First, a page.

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Cyprus Broadcasting Corporation: News in English, 01-02-23

Cyprus Broadcasting Corporation: News in English Directory - Previous Article - Next Article

From: The Cyprus Broadcasting Corporation at <http://www.cybc.com.cy/>

CONTENTS

  • [01] HEADLINES
  • [02] Turkey situation
  • [03] Vassos Crespo
  • [04] Tsiakourmas
  • [05] Tsiakourmas trial
  • [06] Foot and mouth
  • [07] Bush Blair
  • [08] Mideast wrap
  • [09] Cse today
  • [10] Tailer
  • [11] Weather FRIDAY 23 FEBRUARY 2001

  • [01] HEADLINES

    Turks today woke up to the prospect of higher prices that could slash the value of their pay packets to around three-quarters what they were on Monday,

    Relatives of Panikos Tsiakourmas, abducted by turkish occupation forces on the 13th of December, inside British Bases territory, presented resolutions at the embassies of the five permanent member-states of the security council, in Nicosia, requesting the immediate release of Panikos,

    Britain set itself a week to contain a foot-and-mouth disease outbreak that has triggered a world ban on exports of its livestock and animal products and plunged the farming sector into a new crisis AND

    Sheriff Warren Hege hosts a television show from his county jail, which he calls the toughest -- and the pinkest, in America.

    [02] Turkey situation

    Turks today woke up to the prospect of higher prices that could slash the value of their pay packets to around three-quarters what they were on Monday.

    "The people are burning" was the headline in Yeni Safak newspaper while Hurriyet's front page was "The longest day".

    Prime Minister Bulent Ecevit left late last night for a Balkan summit, leaving the dust to settle after the lira tumbled 28 percent on its first day since Turkey abandoned a controlled currency regime.

    Many blame the turmoil on a public row at the start of the week between the 75-year-old prime minister and President Ahmet Necdet Sezer over fighting corruption.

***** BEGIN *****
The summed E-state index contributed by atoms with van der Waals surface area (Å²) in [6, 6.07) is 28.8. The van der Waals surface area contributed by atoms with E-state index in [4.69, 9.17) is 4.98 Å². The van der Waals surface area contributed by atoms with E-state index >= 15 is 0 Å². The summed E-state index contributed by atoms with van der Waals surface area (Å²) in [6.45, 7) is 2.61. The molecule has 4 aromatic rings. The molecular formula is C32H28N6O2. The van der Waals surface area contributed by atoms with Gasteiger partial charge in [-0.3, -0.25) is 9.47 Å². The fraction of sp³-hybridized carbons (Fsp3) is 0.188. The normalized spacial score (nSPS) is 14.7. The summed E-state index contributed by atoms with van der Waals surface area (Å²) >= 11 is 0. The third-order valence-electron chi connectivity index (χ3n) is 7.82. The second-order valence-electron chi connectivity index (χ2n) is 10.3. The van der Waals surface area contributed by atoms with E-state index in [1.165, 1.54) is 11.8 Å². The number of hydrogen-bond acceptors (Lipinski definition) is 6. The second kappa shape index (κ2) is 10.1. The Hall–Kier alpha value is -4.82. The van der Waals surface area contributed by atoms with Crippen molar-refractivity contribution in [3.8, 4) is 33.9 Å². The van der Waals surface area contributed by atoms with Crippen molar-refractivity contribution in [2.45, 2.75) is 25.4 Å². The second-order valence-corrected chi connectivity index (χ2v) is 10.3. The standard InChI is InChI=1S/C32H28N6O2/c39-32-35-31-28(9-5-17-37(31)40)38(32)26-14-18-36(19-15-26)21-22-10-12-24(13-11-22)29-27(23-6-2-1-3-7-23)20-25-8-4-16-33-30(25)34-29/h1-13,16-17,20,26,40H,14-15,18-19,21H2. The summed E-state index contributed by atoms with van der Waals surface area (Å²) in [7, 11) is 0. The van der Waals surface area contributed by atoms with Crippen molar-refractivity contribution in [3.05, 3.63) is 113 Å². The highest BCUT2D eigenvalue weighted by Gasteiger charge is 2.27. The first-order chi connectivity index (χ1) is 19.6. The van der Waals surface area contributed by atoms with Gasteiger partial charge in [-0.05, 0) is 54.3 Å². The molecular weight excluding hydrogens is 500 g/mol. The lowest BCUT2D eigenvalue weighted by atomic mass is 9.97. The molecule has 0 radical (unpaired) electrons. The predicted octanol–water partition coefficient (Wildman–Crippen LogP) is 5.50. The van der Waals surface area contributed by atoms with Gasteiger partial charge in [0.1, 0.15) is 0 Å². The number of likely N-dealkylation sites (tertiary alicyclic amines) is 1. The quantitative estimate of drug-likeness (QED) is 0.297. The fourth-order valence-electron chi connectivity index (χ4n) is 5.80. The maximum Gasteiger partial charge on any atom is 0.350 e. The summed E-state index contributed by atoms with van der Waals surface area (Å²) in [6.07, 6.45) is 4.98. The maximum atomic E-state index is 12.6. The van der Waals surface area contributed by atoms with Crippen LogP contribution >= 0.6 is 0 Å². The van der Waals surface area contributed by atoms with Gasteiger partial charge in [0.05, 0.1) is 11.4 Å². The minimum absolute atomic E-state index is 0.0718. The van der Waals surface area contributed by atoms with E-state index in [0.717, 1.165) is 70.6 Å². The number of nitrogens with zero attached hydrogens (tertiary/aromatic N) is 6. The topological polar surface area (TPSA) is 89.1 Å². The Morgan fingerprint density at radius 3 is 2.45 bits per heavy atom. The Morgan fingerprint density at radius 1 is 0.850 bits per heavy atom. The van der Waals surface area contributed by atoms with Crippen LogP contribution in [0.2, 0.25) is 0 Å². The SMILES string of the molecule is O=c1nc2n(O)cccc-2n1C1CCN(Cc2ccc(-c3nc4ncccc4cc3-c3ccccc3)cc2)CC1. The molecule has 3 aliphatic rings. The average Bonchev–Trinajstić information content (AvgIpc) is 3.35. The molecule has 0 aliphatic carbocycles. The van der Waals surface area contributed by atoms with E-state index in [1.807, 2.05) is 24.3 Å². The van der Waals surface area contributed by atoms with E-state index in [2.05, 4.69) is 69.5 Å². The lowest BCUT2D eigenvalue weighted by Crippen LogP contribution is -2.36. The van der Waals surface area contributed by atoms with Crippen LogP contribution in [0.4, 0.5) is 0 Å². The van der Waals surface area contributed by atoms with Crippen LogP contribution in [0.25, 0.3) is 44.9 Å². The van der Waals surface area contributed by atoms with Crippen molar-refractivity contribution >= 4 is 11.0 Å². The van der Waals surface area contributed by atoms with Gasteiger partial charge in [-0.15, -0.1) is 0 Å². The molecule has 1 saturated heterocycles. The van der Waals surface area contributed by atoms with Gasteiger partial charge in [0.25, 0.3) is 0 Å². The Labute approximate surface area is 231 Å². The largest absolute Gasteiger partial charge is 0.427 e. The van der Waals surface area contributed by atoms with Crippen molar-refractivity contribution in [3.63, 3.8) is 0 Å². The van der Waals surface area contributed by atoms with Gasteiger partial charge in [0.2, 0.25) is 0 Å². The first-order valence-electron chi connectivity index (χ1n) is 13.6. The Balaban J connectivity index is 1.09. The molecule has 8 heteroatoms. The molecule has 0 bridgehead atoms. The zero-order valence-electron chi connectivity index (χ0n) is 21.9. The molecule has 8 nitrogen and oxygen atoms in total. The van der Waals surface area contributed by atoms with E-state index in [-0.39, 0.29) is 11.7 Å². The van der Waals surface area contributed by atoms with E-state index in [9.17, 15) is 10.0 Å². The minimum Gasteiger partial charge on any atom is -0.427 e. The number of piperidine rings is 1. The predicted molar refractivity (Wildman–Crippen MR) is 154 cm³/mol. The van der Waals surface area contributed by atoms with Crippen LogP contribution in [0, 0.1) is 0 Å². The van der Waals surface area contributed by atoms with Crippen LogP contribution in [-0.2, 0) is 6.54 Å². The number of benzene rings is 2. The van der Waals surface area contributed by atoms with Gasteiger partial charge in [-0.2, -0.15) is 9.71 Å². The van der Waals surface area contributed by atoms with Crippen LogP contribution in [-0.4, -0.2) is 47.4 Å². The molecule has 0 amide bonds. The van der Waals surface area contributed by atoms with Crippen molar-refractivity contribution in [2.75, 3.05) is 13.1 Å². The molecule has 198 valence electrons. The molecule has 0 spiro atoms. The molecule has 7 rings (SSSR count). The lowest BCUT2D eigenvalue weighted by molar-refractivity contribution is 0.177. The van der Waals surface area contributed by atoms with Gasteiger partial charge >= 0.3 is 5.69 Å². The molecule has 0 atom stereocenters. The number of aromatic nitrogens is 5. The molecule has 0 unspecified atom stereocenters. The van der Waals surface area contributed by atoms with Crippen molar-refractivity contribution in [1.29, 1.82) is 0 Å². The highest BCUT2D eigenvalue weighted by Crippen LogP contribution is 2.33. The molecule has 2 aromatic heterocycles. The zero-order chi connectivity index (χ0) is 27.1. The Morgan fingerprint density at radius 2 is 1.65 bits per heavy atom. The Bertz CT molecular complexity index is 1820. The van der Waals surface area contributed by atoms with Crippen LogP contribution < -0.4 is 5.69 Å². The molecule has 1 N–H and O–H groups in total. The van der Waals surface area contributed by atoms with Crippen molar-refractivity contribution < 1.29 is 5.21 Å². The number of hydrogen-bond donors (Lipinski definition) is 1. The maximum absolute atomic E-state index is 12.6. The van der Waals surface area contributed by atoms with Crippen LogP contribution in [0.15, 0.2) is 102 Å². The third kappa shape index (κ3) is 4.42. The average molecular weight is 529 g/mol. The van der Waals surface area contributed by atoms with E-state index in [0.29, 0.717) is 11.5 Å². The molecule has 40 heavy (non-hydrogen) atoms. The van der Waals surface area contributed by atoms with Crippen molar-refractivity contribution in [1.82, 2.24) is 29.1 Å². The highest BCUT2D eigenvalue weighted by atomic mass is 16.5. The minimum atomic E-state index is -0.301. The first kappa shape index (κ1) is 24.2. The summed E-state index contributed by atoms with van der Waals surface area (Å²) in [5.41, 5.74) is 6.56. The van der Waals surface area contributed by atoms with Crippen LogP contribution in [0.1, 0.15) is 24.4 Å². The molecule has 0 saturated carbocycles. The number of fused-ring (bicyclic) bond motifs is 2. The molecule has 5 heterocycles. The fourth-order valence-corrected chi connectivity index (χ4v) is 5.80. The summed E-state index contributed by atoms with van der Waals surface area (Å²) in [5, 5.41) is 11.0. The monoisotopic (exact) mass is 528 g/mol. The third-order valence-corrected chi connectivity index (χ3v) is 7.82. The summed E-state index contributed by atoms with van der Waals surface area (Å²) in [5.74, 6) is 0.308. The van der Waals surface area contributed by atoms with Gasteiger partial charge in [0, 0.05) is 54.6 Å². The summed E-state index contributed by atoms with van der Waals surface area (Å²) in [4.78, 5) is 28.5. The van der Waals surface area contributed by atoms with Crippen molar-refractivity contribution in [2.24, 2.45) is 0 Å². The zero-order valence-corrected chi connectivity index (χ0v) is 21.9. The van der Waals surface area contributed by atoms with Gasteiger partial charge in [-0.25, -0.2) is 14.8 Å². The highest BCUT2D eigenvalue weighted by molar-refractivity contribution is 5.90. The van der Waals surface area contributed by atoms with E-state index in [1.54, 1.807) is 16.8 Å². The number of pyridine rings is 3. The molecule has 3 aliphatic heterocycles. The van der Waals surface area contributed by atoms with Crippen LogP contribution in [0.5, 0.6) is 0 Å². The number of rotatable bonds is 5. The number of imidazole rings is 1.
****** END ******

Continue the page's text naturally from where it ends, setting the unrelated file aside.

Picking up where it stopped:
Whoever is to blame, the result is clear for Turkish people -- their pay packets lost 28 percent of their value yesterday, and the man on the street will be hoping Ecevit's promises that the lira will recover and stabilise prove true todayy.

    Prices of imported products, particularly oil, for which Turkey is entirely dependent on imports, are likely to rise sharply after the devaluation.

    Internationally, investors and ratings agencies are watching Ecevit's government for word on how Turkey plans to run its economy now that it has abandoned the mainstay of an 11 billion dollar IMF-backed disinflation and reform plan.

    Before flying to Skopje last evening for talks with Balkan leaders, Ecevit brushed off calls from business and labour groups for ministers and bureaucrats to be sacked.

    [03] Vassos Crespo

    The Socialist grouping of the European Parliament is of the opinion that Cyprus is one of the most advanced candidate-countries in negotiations to join the European Union, and therefore it fully supports its entry.

    The president of the Socialist group, Enrique Crespo referred to the importance of the decisions reached at the Nice Eu Summit, regarding efforts for European Union enlargement.

    He was speaking at a joint press conference with the president of the Social Democrat Movement, Kisos, Vassos Lyssarides and other officials of the party.